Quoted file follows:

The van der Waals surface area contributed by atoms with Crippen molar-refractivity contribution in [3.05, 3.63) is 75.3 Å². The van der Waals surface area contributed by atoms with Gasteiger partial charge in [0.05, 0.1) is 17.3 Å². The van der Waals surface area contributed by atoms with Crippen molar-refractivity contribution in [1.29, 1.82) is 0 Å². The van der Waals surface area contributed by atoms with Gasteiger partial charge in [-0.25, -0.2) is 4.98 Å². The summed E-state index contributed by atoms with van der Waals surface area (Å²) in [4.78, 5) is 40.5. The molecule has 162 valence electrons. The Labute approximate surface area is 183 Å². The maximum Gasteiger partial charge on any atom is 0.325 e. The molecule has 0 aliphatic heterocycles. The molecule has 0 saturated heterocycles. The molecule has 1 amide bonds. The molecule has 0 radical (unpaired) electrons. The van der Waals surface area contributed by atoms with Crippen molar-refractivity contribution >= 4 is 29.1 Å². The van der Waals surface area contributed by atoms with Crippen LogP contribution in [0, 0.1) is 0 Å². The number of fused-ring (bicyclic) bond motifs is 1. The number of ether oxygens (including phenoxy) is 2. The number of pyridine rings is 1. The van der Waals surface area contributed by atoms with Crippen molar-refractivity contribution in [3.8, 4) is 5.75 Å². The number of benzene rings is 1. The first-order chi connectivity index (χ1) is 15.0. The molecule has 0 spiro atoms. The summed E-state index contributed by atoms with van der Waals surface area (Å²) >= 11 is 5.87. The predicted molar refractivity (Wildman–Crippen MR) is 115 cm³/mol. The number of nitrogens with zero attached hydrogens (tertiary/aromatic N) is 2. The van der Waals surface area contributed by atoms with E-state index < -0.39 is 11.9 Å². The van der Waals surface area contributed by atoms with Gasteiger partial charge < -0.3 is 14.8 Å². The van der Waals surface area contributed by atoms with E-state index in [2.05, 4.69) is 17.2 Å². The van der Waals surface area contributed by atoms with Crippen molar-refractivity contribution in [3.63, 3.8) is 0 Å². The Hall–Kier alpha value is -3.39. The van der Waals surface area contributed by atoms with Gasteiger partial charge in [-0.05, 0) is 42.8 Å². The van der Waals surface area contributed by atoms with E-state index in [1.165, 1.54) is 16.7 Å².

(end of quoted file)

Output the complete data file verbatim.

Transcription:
The van der Waals surface area contributed by atoms with Crippen molar-refractivity contribution in [3.05, 3.63) is 75.3 Å². The van der Waals surface area contributed by atoms with Gasteiger partial charge in [0.05, 0.1) is 17.3 Å². The van der Waals surface area contributed by atoms with Crippen molar-refractivity contribution in [1.29, 1.82) is 0 Å². The van der Waals surface area contributed by atoms with Gasteiger partial charge in [-0.25, -0.2) is 4.98 Å². The summed E-state index contributed by atoms with van der Waals surface area (Å²) in [4.78, 5) is 40.5. The molecule has 162 valence electrons. The Labute approximate surface area is 183 Å². The maximum Gasteiger partial charge on any atom is 0.325 e. The molecule has 0 aliphatic heterocycles. The molecule has 0 saturated heterocycles. The molecule has 1 amide bonds. The molecule has 0 radical (unpaired) electrons. The van der Waals surface area contributed by atoms with Crippen molar-refractivity contribution >= 4 is 29.1 Å². The van der Waals surface area contributed by atoms with Crippen LogP contribution in [0, 0.1) is 0 Å². The number of fused-ring (bicyclic) bond motifs is 1. The number of ether oxygens (including phenoxy) is 2. The number of pyridine rings is 1. The van der Waals surface area contributed by atoms with Crippen molar-refractivity contribution in [3.8, 4) is 5.75 Å². The number of benzene rings is 1. The first-order chi connectivity index (χ1) is 15.0. The molecule has 0 spiro atoms. The summed E-state index contributed by atoms with van der Waals surface area (Å²) >= 11 is 5.87. The predicted molar refractivity (Wildman–Crippen MR) is 115 cm³/mol. The number of nitrogens with zero attached hydrogens (tertiary/aromatic N) is 2. The van der Waals surface area contributed by atoms with E-state index < -0.39 is 11.9 Å². The van der Waals surface area contributed by atoms with Gasteiger partial charge < -0.3 is 14.8 Å². The van der Waals surface area contributed by atoms with E-state index in [2.05, 4.69) is 17.2 Å². The van der Waals surface area contributed by atoms with Crippen molar-refractivity contribution in [3.63, 3.8) is 0 Å². The Hall–Kier alpha value is -3.39. The van der Waals surface area contributed by atoms with Gasteiger partial charge in [-0.05, 0) is 42.8 Å². The van der Waals surface area contributed by atoms with E-state index in [1.165, 1.54) is 16.7 Å².